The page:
[Looting] does a number of important things. It gets people what they need for free immediately, which means that they are capable of living and reproducing their lives without having to rely on jobs or a wage…

It also attacks the very way in which food and things are distributed. It attacks the idea of property, and it attacks the idea that in order for someone to have a roof over their head or have a meal ticket, they have to work for a boss, in order to buy things that people just like them somewhere else in the world had to make under the same conditions. It points to the way in which that’s unjust…

Importantly, I think especially when it’s in the context of a Black uprising like the one we’re living through now, it also attacks the history of whiteness and white supremacy. The very basis of property in the U.S. is derived through whiteness and through Black oppression, through the history of slavery and settler domination of the country. Looting strikes at the heart of property, of whiteness and of the police. It gets to the very root of the way those three things are interconnected. And also it provides people with an imaginative sense of freedom and pleasure and helps them imagine a world that could be…riots and looting are experienced as sort of joyous and liberatory.

Osterweil’s essay “In Defense of Looting” was also promoted this summer in GQ magazine’s “Reading List for Radicalizing Your Parents.” The GQ article summarizes the essay: “In challenging the widely accepted notion that the civil rights movement was non-violent, and that its non-violence predicated its limited successes, Vicky Osterweil flatly lays out the practical, tactical, and political benefits of rioting and looting.” Note how here GQ legitimizes violence in the name of “civil rights.”

To the left, using the wrong pronoun for a transgender person is violence, but violently stealing your stuff is civil rights. As Federalist Senior Contributor Ellie Bufkin said to me, “The left has destroyed language so fully that a white man who claims to be a woman has written that black people stealing things is freedom.”

“One thing about looting is it freaks people out. But in terms of potential crimes that people can commit against the state, it’s basically nonviolent. You’re mass shoplifting. Most stores are insured; it’s just hurting insurance companies on some level. It’s just money. It’s just property. It’s not actually hurting any people,” Osterweil told NPR. In his 2014 essay, he said looting has been “one of the most righteous anti-white supremacist tactics available” in America.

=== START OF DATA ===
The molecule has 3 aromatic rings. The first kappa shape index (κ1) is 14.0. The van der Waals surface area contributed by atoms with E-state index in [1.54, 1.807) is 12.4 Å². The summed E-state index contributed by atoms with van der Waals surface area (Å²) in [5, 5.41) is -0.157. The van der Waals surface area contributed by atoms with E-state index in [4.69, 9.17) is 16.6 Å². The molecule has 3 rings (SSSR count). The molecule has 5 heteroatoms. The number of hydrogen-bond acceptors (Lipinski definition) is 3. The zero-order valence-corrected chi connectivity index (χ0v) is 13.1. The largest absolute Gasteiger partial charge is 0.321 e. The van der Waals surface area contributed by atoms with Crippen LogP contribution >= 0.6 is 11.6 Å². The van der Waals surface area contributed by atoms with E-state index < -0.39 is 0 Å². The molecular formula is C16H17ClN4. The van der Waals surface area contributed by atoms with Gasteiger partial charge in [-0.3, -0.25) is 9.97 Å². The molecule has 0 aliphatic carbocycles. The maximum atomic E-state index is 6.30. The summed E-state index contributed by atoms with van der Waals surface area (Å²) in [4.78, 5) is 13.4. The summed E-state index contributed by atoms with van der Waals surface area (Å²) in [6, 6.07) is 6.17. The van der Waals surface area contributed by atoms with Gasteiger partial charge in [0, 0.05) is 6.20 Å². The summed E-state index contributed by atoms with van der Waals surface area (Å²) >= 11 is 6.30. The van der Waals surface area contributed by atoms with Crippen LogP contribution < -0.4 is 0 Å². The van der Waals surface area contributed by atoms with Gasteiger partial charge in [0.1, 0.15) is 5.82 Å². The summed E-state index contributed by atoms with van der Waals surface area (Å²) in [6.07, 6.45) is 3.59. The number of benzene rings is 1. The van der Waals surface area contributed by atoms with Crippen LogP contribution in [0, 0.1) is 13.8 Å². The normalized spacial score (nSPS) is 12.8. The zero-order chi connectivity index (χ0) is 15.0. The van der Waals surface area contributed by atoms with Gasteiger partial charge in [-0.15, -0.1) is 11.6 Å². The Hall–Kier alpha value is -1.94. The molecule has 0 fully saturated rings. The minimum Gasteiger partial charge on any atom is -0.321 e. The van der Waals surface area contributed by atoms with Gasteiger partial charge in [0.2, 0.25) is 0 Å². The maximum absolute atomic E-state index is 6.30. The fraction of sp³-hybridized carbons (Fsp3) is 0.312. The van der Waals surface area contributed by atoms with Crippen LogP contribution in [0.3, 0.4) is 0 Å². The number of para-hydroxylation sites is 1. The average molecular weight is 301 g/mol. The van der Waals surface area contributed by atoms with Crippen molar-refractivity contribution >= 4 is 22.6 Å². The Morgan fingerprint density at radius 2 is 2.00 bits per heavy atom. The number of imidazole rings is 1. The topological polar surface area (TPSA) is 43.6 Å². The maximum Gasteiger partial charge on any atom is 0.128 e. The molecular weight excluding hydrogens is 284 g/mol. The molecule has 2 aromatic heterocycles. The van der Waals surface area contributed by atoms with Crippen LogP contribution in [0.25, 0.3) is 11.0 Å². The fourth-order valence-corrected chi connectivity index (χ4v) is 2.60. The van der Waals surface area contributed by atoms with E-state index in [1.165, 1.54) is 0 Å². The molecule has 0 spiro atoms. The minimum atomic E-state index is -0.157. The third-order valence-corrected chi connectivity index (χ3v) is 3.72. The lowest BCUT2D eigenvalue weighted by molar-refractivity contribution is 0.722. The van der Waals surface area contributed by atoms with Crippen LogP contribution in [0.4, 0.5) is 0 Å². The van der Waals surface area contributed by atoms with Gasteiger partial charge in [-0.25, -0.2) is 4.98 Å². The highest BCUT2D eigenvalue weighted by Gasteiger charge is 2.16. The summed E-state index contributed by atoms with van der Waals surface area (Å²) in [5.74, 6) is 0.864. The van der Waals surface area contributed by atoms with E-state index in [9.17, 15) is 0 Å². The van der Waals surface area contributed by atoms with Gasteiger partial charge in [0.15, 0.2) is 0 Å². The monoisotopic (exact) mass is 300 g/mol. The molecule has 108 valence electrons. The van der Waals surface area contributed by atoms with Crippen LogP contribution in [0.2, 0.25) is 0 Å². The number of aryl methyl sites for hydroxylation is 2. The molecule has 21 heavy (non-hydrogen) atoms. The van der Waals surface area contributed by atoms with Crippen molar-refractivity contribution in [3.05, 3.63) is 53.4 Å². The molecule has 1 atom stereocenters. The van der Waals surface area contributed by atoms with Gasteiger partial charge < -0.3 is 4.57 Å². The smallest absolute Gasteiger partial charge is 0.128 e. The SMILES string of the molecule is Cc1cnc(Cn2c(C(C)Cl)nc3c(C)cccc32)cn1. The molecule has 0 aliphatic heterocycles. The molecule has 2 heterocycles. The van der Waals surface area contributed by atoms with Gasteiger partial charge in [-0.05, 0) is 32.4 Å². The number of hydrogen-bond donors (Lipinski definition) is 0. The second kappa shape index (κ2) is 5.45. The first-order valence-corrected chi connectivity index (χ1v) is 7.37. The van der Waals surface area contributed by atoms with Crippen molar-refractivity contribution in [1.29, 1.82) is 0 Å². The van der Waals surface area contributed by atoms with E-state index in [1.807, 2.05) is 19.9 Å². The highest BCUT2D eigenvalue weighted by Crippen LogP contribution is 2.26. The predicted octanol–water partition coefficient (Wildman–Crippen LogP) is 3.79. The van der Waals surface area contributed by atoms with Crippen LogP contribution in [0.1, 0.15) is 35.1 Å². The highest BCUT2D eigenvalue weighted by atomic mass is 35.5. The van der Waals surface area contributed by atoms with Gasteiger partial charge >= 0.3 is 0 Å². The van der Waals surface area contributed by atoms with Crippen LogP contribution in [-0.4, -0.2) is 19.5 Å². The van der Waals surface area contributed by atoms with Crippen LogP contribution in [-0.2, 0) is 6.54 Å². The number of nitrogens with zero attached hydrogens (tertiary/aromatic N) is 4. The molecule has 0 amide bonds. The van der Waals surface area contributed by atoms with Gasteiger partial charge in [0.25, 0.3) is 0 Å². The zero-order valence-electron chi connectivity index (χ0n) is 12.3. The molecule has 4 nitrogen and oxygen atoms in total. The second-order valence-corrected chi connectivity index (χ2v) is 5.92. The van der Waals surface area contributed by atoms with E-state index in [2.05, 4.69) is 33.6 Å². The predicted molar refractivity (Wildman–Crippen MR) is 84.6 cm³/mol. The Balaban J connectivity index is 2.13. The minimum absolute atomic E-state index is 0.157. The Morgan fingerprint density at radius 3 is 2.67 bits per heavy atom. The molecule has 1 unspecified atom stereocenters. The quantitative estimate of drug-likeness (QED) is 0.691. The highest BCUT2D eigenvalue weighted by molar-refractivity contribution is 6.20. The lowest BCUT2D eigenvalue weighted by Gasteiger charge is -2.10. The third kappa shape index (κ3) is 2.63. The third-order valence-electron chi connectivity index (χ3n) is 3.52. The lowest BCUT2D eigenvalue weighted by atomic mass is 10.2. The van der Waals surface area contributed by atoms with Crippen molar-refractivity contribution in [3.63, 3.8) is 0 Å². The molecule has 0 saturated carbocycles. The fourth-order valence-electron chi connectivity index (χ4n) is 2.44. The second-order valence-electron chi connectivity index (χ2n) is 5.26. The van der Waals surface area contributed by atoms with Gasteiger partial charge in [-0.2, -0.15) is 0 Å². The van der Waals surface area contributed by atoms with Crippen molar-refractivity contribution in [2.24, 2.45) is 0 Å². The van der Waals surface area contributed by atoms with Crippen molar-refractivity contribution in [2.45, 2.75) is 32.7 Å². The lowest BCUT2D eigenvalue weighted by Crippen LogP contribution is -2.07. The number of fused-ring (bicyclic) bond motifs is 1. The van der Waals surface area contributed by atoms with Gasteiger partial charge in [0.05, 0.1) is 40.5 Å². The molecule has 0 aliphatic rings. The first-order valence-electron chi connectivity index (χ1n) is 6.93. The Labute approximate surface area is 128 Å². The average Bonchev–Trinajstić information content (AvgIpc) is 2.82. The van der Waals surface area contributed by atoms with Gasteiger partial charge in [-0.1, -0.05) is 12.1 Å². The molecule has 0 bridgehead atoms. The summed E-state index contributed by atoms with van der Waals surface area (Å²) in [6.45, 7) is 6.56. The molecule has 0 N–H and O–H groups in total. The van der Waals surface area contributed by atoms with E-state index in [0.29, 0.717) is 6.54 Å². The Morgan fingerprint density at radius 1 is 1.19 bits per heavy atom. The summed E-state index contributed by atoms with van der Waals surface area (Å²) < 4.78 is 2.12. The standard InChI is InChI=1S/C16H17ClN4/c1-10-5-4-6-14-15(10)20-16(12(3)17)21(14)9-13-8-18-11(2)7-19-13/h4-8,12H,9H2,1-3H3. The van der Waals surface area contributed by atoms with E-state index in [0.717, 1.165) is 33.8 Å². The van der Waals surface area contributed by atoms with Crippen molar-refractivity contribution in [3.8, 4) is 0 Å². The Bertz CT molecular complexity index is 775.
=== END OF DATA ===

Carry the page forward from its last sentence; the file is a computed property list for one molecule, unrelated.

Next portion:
Tell that to this couple.

In his NPR interview, Osterweil defended looting from small business owners as well as big-box stores: “When it comes to small business, family-owned business or locally owned business, they are no more likely to provide worker protections. They are no more likely to have to provide good stuff for the community than big businesses.” Tell that to these people.

And this man.

In his Huffington Post interview with an obviously smitten white iGen female, Osterweil says “the savage has no concept of property; they don’t actually have any real ownership to the land.” True. To him, however, being “savage” is a good thing. It is a goal.

He also very openly explains why Black Lives Matter protesters are going after police: It’s because they are only superficially interested in what is alleged to be police brutality. More deeply, they attack the police because the police are an emblem of and the front-line guarantors of law and order. The police’s job is to secure people’s lives and property. Socialists want both of those to be under their control, not left to individuals to manage independently.

As Georgi Boorman explains, the left’s talk about white privilege and “antiracism” is not really about race. It’s about redistribution of wealth and power. It’s ultimately about socialism. The rioters and looters believe they are entitled to other people’s things. They are simply the rough, street version of the current Democrat Party.

“People don’t talk about this movement being an attack on private property,” Osterweil told HuffPo. But it is: “And that’s because if we attack whiteness, private property, and the police all at once, you’re talking about a revolution.”

Joy Pullmann is executive editor of The Federalist, a happy wife, and the mother of six children. Her newest ebooks are"Classic Books for Young Children" and "32 Classic Games You Can Play Anywhere." @JoyPullmann is also the author of "The Education Invasion: How Common Core Fights Parents for Control of American Kids," from Encounter Books.